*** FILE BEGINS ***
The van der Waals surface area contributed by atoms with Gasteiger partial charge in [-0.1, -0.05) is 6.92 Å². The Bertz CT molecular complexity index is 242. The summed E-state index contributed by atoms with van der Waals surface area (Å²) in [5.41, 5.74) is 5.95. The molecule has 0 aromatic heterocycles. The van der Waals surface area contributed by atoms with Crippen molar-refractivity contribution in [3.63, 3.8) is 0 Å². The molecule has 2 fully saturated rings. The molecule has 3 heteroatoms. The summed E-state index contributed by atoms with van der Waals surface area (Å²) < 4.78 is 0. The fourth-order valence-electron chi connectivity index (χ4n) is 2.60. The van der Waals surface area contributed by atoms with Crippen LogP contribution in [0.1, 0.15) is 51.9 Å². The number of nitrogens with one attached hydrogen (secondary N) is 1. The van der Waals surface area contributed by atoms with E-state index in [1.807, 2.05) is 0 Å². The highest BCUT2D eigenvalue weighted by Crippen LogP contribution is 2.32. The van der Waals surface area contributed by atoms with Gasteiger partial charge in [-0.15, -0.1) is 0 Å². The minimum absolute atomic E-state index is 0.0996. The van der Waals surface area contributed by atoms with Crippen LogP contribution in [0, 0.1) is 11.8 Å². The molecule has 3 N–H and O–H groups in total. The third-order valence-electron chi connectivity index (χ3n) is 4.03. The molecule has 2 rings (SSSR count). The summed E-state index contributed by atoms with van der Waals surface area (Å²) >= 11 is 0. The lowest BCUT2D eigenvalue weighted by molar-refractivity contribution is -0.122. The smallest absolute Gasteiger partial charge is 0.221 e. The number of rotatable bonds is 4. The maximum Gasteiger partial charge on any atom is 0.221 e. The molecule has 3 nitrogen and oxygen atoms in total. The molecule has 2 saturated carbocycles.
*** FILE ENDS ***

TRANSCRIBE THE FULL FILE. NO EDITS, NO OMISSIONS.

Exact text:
The van der Waals surface area contributed by atoms with Gasteiger partial charge in [-0.1, -0.05) is 6.92 Å². The Bertz CT molecular complexity index is 242. The summed E-state index contributed by atoms with van der Waals surface area (Å²) in [5.41, 5.74) is 5.95. The molecule has 0 aromatic heterocycles. The van der Waals surface area contributed by atoms with Crippen molar-refractivity contribution in [3.63, 3.8) is 0 Å². The molecule has 2 fully saturated rings. The molecule has 3 heteroatoms. The summed E-state index contributed by atoms with van der Waals surface area (Å²) < 4.78 is 0. The fourth-order valence-electron chi connectivity index (χ4n) is 2.60. The van der Waals surface area contributed by atoms with Crippen LogP contribution in [0.1, 0.15) is 51.9 Å². The number of nitrogens with one attached hydrogen (secondary N) is 1. The van der Waals surface area contributed by atoms with E-state index in [1.807, 2.05) is 0 Å². The highest BCUT2D eigenvalue weighted by Crippen LogP contribution is 2.32. The van der Waals surface area contributed by atoms with Gasteiger partial charge in [-0.15, -0.1) is 0 Å². The minimum absolute atomic E-state index is 0.0996. The van der Waals surface area contributed by atoms with Crippen LogP contribution in [0, 0.1) is 11.8 Å². The molecule has 3 N–H and O–H groups in total. The third-order valence-electron chi connectivity index (χ3n) is 4.03. The molecule has 2 rings (SSSR count). The summed E-state index contributed by atoms with van der Waals surface area (Å²) >= 11 is 0. The lowest BCUT2D eigenvalue weighted by molar-refractivity contribution is -0.122. The smallest absolute Gasteiger partial charge is 0.221 e. The number of rotatable bonds is 4. The maximum Gasteiger partial charge on any atom is 0.221 e. The molecule has 3 nitrogen and oxygen atoms in total. The molecule has 2 saturated carbocycles.